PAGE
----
CRITERIA FOR EXERCISE OF REGISTRARS DISCRETION : EXTENT TO WHICH MINISTER MAY INTERVENE
TRADE MARKS ACT 1905, ss. 32, 33, 43, 44, 45. 47
The Minister for Trade and Customs:
With reference to the opinion of the Crown Solicitor of 15 July 1907 and of the Secretary, Attorney-General's Department, 6 October 1909(1), the Minister for Customs forwards the file with the following memo:
Mr Hack has been informed that I do not consider it advisable to interfere in cases where an officer has discretionary powers given to him by law, as his remedy is provided for in the Act, but he contends that he could not appeal to the Court without technically admitting a 'refusal' of his application, and his contention is that as the Registrar's action was ultra vires (in his opinion) there could be no refusal as contemplated by the Act.
I am inclined to think there is some force in his contention, and would feel obliged if the Attorney-General would peruse the attached file, and favour us with his views thereon, especially as regards the extent to which the Minister can intervene in such cases.
In my opinion, it would be inexpedient, if not irregular, for the Minister to interfere with the discretion or responsibility of the Registrar under the Act.
Even the superintendence and direction of the Board of Trade (under English Acts) did not extend to interference with the personal responsibility of the Comptroller in individual cases, except when the matter came before the Board, in due course of appeal (Kerly, II, Law of Trade-Marks, Trade-Name, and Merchandise Marks, p. 75). The Trade Marks Act provides for appeals and there is the independent remedy of mandamus which seems open to the successful applicant under sections 32 and 33 if registration under section 47 be refused. The Court would not necessarily compel the Registrar to register, as mandamus is in the discretion of the Court, and the application for the writ may be refused if, on the facts then established, the Registrar would not have been justified (section 33 (3)) in accepting the application without modification or conditions.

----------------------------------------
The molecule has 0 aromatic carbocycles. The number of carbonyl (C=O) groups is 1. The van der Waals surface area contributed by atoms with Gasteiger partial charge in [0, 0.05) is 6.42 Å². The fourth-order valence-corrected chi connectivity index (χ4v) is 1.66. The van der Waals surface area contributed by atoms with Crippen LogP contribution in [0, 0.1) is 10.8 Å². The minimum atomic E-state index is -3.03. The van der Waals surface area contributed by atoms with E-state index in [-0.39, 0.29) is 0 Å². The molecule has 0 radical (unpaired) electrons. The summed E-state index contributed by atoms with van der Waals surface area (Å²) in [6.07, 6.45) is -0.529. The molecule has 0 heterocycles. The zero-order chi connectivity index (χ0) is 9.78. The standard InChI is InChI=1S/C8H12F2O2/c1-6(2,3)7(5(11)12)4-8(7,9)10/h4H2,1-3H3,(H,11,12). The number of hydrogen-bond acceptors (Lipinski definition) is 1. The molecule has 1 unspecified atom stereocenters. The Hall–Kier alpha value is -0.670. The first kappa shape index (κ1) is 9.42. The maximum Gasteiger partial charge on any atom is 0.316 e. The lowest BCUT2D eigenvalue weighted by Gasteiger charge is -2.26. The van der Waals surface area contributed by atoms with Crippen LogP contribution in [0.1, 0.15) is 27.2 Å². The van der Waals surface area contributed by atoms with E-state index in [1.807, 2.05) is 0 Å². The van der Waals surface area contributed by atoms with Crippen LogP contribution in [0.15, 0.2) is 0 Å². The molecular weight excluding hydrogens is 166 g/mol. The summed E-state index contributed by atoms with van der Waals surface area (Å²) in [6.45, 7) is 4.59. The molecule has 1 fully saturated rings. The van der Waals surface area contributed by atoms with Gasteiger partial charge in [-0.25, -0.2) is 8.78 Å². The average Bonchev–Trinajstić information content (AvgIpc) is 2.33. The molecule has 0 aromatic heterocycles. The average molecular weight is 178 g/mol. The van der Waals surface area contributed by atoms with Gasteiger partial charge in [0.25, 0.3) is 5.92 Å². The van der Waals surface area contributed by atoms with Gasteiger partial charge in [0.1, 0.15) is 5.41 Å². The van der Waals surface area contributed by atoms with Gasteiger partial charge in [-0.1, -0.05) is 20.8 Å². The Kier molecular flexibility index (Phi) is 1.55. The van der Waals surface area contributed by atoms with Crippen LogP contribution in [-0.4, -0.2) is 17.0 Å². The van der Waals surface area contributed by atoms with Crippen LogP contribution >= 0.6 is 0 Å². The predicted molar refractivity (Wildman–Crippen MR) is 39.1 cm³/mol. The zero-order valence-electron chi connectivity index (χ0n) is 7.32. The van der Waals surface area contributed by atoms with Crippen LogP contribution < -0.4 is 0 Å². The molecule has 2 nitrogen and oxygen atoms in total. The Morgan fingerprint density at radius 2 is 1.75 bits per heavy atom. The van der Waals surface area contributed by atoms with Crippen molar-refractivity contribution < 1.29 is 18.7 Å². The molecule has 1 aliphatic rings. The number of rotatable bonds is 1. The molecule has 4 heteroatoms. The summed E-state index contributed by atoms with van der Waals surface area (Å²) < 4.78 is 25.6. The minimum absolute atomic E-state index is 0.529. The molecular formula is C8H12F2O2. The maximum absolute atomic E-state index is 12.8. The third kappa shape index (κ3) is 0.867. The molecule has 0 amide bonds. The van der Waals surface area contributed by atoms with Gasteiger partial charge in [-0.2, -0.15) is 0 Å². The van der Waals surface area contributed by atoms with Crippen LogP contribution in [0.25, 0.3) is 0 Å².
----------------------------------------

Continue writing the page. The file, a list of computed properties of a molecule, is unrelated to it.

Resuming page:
The Registrar's discretion to accept or refuse is judicial. The application, therefore,ought to be granted, 'unless for some of the reasons contemplated by the Statute there is an objection to the registration' (per Lord Halsbury, the Fruit Salt Casei2); Kerly, p. 72). But if granted in error, in a case not contemplated, the Court may refuse the prerogative writ. Only in cases of manifest error should registration under section 47 be denied to a successful applicant. It is, of course, in general inexpedient to take notice of oppositions (to registration) not in accordance with the Act. But, as suggested, intervention of the Minister is inexpedient, in cases of complaint as to the way in which the Registrar's powers or duties are exercised or discharged. Personal conduct, or refusal to exercise his office, might call for ministerial interference, but neither seems to be in question here.
[Vol. 7, p. 289]
(1) Opinion No. 350.
(2) Eno v. Dunn 15 App. Cas. 252.